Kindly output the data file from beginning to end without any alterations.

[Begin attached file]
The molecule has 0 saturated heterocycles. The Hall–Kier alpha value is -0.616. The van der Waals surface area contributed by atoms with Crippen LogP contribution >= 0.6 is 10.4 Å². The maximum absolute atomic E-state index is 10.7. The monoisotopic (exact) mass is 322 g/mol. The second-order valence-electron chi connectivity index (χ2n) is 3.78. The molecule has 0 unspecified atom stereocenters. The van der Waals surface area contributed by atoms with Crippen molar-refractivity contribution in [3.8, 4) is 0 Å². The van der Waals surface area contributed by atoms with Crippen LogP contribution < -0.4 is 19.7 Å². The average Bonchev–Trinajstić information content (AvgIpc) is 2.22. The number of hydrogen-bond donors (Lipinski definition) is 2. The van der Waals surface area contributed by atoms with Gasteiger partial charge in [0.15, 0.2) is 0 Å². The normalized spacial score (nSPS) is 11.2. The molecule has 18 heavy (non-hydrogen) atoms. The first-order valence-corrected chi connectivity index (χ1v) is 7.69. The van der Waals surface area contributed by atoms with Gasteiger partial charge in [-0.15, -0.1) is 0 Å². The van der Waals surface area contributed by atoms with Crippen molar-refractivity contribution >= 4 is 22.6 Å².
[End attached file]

The molecule has 0 saturated heterocycles. The Hall–Kier alpha value is -0.616. The van der Waals surface area contributed by atoms with Crippen LogP contribution >= 0.6 is 10.4 Å². The maximum absolute atomic E-state index is 10.7. The monoisotopic (exact) mass is 322 g/mol. The second-order valence-electron chi connectivity index (χ2n) is 3.78. The molecule has 0 unspecified atom stereocenters. The van der Waals surface area contributed by atoms with Crippen molar-refractivity contribution in [3.8, 4) is 0 Å². The van der Waals surface area contributed by atoms with Crippen LogP contribution < -0.4 is 19.7 Å². The average Bonchev–Trinajstić information content (AvgIpc) is 2.22. The number of hydrogen-bond donors (Lipinski definition) is 2. The van der Waals surface area contributed by atoms with Gasteiger partial charge in [0.15, 0.2) is 0 Å². The normalized spacial score (nSPS) is 11.2. The molecule has 18 heavy (non-hydrogen) atoms. The first-order valence-corrected chi connectivity index (χ1v) is 7.69. The van der Waals surface area contributed by atoms with Gasteiger partial charge in [-0.15, -0.1) is 0 Å². The van der Waals surface area contributed by atoms with Crippen molar-refractivity contribution >= 4 is 22.6 Å².